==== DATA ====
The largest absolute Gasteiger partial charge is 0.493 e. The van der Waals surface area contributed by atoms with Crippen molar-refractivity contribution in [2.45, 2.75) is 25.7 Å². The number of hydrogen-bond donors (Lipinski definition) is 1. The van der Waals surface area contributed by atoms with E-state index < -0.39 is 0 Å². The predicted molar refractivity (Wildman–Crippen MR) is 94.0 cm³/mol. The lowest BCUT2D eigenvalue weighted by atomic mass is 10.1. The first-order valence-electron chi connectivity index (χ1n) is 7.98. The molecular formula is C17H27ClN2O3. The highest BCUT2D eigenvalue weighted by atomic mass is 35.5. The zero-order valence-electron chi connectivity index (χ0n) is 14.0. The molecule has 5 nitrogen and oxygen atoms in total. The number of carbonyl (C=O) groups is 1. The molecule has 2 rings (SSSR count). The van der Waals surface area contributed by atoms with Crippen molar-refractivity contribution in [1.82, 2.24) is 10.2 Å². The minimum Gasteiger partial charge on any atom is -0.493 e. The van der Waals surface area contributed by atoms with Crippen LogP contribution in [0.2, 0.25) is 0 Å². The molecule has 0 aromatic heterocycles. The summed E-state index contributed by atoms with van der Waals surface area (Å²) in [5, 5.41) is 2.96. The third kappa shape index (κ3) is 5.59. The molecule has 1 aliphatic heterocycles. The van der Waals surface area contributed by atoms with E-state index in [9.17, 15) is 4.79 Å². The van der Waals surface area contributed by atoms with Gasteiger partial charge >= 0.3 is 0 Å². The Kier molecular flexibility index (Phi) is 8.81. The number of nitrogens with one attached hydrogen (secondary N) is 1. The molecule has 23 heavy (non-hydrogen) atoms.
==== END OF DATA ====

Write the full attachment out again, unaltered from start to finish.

The largest absolute Gasteiger partial charge is 0.493 e. The van der Waals surface area contributed by atoms with Crippen molar-refractivity contribution in [2.45, 2.75) is 25.7 Å². The number of hydrogen-bond donors (Lipinski definition) is 1. The van der Waals surface area contributed by atoms with E-state index < -0.39 is 0 Å². The predicted molar refractivity (Wildman–Crippen MR) is 94.0 cm³/mol. The lowest BCUT2D eigenvalue weighted by atomic mass is 10.1. The first-order valence-electron chi connectivity index (χ1n) is 7.98. The molecular formula is C17H27ClN2O3. The highest BCUT2D eigenvalue weighted by atomic mass is 35.5. The zero-order valence-electron chi connectivity index (χ0n) is 14.0. The molecule has 5 nitrogen and oxygen atoms in total. The number of carbonyl (C=O) groups is 1. The molecule has 2 rings (SSSR count). The van der Waals surface area contributed by atoms with Crippen molar-refractivity contribution in [1.82, 2.24) is 10.2 Å². The minimum Gasteiger partial charge on any atom is -0.493 e. The van der Waals surface area contributed by atoms with Crippen LogP contribution in [0.2, 0.25) is 0 Å². The molecule has 0 aromatic heterocycles. The summed E-state index contributed by atoms with van der Waals surface area (Å²) in [5, 5.41) is 2.96. The third kappa shape index (κ3) is 5.59. The molecule has 1 aliphatic heterocycles. The van der Waals surface area contributed by atoms with E-state index in [9.17, 15) is 4.79 Å². The van der Waals surface area contributed by atoms with Gasteiger partial charge >= 0.3 is 0 Å². The Kier molecular flexibility index (Phi) is 8.81. The number of nitrogens with one attached hydrogen (secondary N) is 1. The molecule has 23 heavy (non-hydrogen) atoms.